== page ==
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Original scientific papers reporting the results of studies and trials.

Medical conditions and medication use in adults with Down syndrome

This Report describes the findings of a review of the medical records held by a US teaching hospital for 141 adults with Down syndrome aged between 30 to 65 years. Approximately 75 of older adults with Down syndrome in the sample experienced memory loss and dementia. Hypothyroidism, seizures, and skin problems also occurred commonly. The prevalence of solid tumour cancers and hypertension was extremely low. The older adults with Down syndrome used anticonvulsant more often than the younger adults in the sample. The use of multivitamins and medications such as pain relievers, prophylactic antibiotics, and topical ointments was common.

Medical issues among children and teenagers with Down syndrome in Hong Kong

This Report by Yam and colleagues examines the prevalence of medical problems in children and teenagers with Down syndrome in Hong Kong, based on a review of the hospital medical records for 407 children under 18 years old. The prevalence of medical problems was found to be high amongst these children and teenagers, similar to reported prevalence for children with Down syndrome in other countries. Cardiovascular problems were observed in 216 (53%), endocrine problems in 111 (27%), gastrointestinal problems in 46 (11%), haematological problems in 18 (4%), neurological problems in 27 (7%), sleep problems in 36 (9%), skeletal problems in 56 (14%), visual problems in 195 (48%) and auditory problems in 137 (34%).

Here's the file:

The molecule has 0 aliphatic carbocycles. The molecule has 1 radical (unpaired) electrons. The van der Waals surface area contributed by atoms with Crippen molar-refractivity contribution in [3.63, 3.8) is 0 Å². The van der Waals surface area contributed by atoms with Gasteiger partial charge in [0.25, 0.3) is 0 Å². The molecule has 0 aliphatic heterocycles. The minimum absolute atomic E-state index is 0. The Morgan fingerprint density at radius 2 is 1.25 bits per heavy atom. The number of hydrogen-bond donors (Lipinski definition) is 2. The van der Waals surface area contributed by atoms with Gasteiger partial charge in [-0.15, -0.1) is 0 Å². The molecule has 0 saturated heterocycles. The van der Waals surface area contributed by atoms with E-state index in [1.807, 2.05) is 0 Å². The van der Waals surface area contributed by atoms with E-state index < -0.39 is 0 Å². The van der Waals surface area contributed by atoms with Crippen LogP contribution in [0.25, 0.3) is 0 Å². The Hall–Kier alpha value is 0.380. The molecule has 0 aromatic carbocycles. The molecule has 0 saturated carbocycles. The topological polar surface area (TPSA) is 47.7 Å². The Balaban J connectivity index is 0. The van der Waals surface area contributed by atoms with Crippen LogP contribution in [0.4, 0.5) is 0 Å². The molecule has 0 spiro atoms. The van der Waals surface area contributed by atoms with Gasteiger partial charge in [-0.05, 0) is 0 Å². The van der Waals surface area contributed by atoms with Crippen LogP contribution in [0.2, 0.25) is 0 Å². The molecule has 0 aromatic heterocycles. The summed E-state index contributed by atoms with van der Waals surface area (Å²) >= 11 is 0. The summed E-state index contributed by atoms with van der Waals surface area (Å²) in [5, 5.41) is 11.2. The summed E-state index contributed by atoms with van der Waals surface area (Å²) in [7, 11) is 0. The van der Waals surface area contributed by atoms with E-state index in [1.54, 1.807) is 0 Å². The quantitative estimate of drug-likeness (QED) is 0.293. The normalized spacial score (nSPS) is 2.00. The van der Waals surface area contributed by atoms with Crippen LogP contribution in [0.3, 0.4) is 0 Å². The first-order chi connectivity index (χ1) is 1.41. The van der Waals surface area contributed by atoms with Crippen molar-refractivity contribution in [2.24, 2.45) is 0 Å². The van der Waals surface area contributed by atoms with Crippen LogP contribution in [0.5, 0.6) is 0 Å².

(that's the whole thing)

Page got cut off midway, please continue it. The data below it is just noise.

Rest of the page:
Parents' perceptions of health and physical activity needs of children with Down syndrome

This Report presents a study of parents' perceptions of the health and physical activity needs of their children with Down syndrome. Through focus groups, the study identified the following most salient themes: (1) all parents believed participation in physical activity has immediate and long-term positive health impacts on their child with Down syndrome, and most of the parents thought their child would benefit from being more physically active, (2) most parents observed that their child participated in physical activities primarily for social reasons, most notably to be with their peers with or without Down syndrome or to be with their sibling(s), and that without such motivation their child would choose sedentary activities, (3) parents of teenagers identified a need for their child to learn an individual sport to have sporting opportunities that do not require ability-matched teammates and opponents, and (4) parents recognised their need for help from physical activity specialists.

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